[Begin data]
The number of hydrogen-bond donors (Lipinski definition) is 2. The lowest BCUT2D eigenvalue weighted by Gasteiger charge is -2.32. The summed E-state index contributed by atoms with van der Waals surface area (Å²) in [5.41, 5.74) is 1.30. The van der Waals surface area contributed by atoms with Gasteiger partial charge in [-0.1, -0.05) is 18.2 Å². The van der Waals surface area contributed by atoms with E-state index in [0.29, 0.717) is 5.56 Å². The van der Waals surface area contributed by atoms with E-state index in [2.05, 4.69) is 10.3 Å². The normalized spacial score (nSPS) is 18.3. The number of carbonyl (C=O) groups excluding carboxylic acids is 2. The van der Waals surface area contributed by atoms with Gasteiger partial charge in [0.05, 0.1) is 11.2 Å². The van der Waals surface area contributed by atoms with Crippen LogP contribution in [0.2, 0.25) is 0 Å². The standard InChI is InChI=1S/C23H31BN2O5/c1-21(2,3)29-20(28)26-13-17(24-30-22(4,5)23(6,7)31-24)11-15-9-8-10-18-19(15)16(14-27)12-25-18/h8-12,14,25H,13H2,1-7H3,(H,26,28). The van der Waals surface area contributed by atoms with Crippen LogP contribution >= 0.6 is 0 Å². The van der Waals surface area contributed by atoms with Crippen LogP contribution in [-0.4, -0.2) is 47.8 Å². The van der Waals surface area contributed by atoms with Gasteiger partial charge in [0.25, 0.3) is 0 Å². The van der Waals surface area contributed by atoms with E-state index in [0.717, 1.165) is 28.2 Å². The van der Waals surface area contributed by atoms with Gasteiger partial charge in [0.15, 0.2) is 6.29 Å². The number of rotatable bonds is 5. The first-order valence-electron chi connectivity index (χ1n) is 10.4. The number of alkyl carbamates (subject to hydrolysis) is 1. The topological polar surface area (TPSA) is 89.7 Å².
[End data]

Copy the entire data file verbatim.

The number of hydrogen-bond donors (Lipinski definition) is 2. The lowest BCUT2D eigenvalue weighted by Gasteiger charge is -2.32. The summed E-state index contributed by atoms with van der Waals surface area (Å²) in [5.41, 5.74) is 1.30. The van der Waals surface area contributed by atoms with Gasteiger partial charge in [-0.1, -0.05) is 18.2 Å². The van der Waals surface area contributed by atoms with E-state index in [0.29, 0.717) is 5.56 Å². The van der Waals surface area contributed by atoms with E-state index in [2.05, 4.69) is 10.3 Å². The normalized spacial score (nSPS) is 18.3. The number of carbonyl (C=O) groups excluding carboxylic acids is 2. The van der Waals surface area contributed by atoms with Gasteiger partial charge in [0.05, 0.1) is 11.2 Å². The van der Waals surface area contributed by atoms with Crippen LogP contribution in [0.2, 0.25) is 0 Å². The standard InChI is InChI=1S/C23H31BN2O5/c1-21(2,3)29-20(28)26-13-17(24-30-22(4,5)23(6,7)31-24)11-15-9-8-10-18-19(15)16(14-27)12-25-18/h8-12,14,25H,13H2,1-7H3,(H,26,28). The van der Waals surface area contributed by atoms with Crippen LogP contribution >= 0.6 is 0 Å². The van der Waals surface area contributed by atoms with Crippen LogP contribution in [-0.4, -0.2) is 47.8 Å². The van der Waals surface area contributed by atoms with Gasteiger partial charge in [0.25, 0.3) is 0 Å². The van der Waals surface area contributed by atoms with E-state index in [0.717, 1.165) is 28.2 Å². The van der Waals surface area contributed by atoms with Gasteiger partial charge in [0.15, 0.2) is 6.29 Å². The number of rotatable bonds is 5. The first-order valence-electron chi connectivity index (χ1n) is 10.4. The number of alkyl carbamates (subject to hydrolysis) is 1. The topological polar surface area (TPSA) is 89.7 Å².